100/100 [==============================] - 26s - loss: 0.4073 - categorical_accuracy: 0.8340 - val_loss: 0.5246 - val_categorical_accuracy: 0.7906
Epoch 19/20
100/100 [==============================] - 27s - loss: 0.3952 - categorical_accuracy: 0.8480 - val_loss: 0.5292 - val_categorical_accuracy: 0.7830
Epoch 20/20
100/100 [==============================] - 26s - loss: 0.3984 - categorical_accuracy: 0.8425 - val_loss: 0.5220 - val_categorical_accuracy: 0.7925

We can then plot the loss-values and classification accuracy from the training. Depending on the dataset, the original model, the new classifier, and hyper-parameters such as the learning-rate, this may improve the classification accuracies on both training- and test-set, or it may improve on the training-set but worsen it for the test-set in case of overfitting. It may require some experimentation with the parameters to get this right.



result = new_model.evaluate_generator(generator_test, steps=steps_test)
print("Test-set classification accuracy: {0:.2%}".format(result[1]))
Test-set classification accuracy: 79.25%

We can plot some examples of mis-classified images again, and we can also see from the confusion matrix that the model is still having problems classifying forks correctly.

A part of the reason might be that the training-set contains only 994 images of forks, while it contains 1210 images of knives and 1966 images of spoons. Even though we have weighted the classes to compensate for this imbalance, and we have also augmented the training-set by randomly transforming the images in different ways during training, it may not be enough for the model to properly learn to recognize forks.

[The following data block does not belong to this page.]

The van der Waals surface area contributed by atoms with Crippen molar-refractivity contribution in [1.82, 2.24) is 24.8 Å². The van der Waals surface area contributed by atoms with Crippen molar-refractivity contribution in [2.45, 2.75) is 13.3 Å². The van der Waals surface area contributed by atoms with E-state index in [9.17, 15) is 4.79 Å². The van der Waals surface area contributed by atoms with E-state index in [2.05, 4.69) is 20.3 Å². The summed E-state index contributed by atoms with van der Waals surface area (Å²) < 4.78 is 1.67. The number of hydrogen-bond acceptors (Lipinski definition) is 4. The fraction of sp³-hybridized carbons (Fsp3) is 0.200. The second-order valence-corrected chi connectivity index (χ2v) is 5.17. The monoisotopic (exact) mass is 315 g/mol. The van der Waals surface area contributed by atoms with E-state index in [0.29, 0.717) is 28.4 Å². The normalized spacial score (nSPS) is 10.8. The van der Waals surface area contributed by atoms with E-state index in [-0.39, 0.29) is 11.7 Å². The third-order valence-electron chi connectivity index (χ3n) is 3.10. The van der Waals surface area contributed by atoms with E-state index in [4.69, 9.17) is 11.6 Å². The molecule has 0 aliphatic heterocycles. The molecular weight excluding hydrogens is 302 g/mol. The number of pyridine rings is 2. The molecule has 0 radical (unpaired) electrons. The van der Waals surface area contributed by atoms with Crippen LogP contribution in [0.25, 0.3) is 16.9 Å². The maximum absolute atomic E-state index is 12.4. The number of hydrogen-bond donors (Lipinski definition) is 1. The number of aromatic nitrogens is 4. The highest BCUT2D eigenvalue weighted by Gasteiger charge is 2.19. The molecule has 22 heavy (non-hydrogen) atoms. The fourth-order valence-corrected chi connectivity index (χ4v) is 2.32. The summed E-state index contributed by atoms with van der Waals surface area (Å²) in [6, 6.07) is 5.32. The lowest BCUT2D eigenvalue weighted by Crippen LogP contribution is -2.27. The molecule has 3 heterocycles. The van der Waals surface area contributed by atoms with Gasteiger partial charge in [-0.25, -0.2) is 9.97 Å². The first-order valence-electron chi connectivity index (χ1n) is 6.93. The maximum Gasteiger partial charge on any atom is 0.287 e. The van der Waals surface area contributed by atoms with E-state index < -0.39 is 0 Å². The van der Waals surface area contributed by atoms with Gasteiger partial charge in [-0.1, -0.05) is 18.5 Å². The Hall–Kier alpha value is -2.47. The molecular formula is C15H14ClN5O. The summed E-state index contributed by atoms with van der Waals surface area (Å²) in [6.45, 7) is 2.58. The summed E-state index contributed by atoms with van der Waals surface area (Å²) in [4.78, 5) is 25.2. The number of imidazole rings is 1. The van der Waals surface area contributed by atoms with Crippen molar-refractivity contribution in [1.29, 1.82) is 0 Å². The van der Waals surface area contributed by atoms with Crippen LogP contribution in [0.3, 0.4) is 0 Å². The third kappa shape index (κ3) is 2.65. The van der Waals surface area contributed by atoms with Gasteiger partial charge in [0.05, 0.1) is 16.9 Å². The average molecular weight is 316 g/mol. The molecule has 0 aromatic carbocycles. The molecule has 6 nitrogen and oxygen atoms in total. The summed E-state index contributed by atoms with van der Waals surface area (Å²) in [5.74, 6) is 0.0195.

Confusion matrix:
[[141   3   7]
 [ 65  70   2]
 [ 32   1 209]]
(0) forky
(1) knifey
(2) spoony


This tutorial showed how to use the Keras API for TensorFlow to do both Transfer Learning and Fine-Tuning of the pre-trained VGG16 model on a new dataset. It is much easier to implement this using the Keras API rather than directly in TensorFlow.

Whether Fine-Tuning improves the classification accuracy over just using Transfer Learning depends on the pre-trained model, the transfer-layer you choose, your dataset, and how you train the new model. You may experience improved performance from the fine-tuning, or you may experience worse performance if the fine-tuned model is overfitting your training-data.


These are a few suggestions for exercises that may help improve your skills with TensorFlow. It is important to get hands-on experience with TensorFlow in order to learn how to use it properly.

You may want to backup this Notebook and the other files before making any changes.

  • Try using other layers in the VGG16 model as the transfer layer. How does it affect the training and classification accuracy?
  • Change the new classification layers we added. Can you improve the classification accuracy by either increasing or decreasing the number of nodes in the fully-connected / dense layer?
  • What happens if you remove the Dropout-layer in the new classifier?
  • Change the learning-rates for both Transfer Learning and Fine-Tuning.
  • Try fine-tuning on the whole VGG16 model instead of just the last few layers. How does it affect the classification accuracy on the training- and test-sets? Why?
  • Try doing the fine-tuning from the beginning so the new classification layers are trained from scratch along with all the convolutional layers of the VGG16 model. You may need to lower the learning-rate for the optimizer.
  • Add a few images from the test-set to the training-set. Does that improve performance?
  • Try deleting some of the knifey and spoony images from the training-set so the classes all have the same number of images. Does that improve the numbers in the confusion-matrix?
  • Use another dataset.
  • Use another pre-trained model available from Keras.
  • Explain to a friend how the program works.

License (MIT)

Copyright © 2016-2017 by Magnus Erik Hvass Pedersen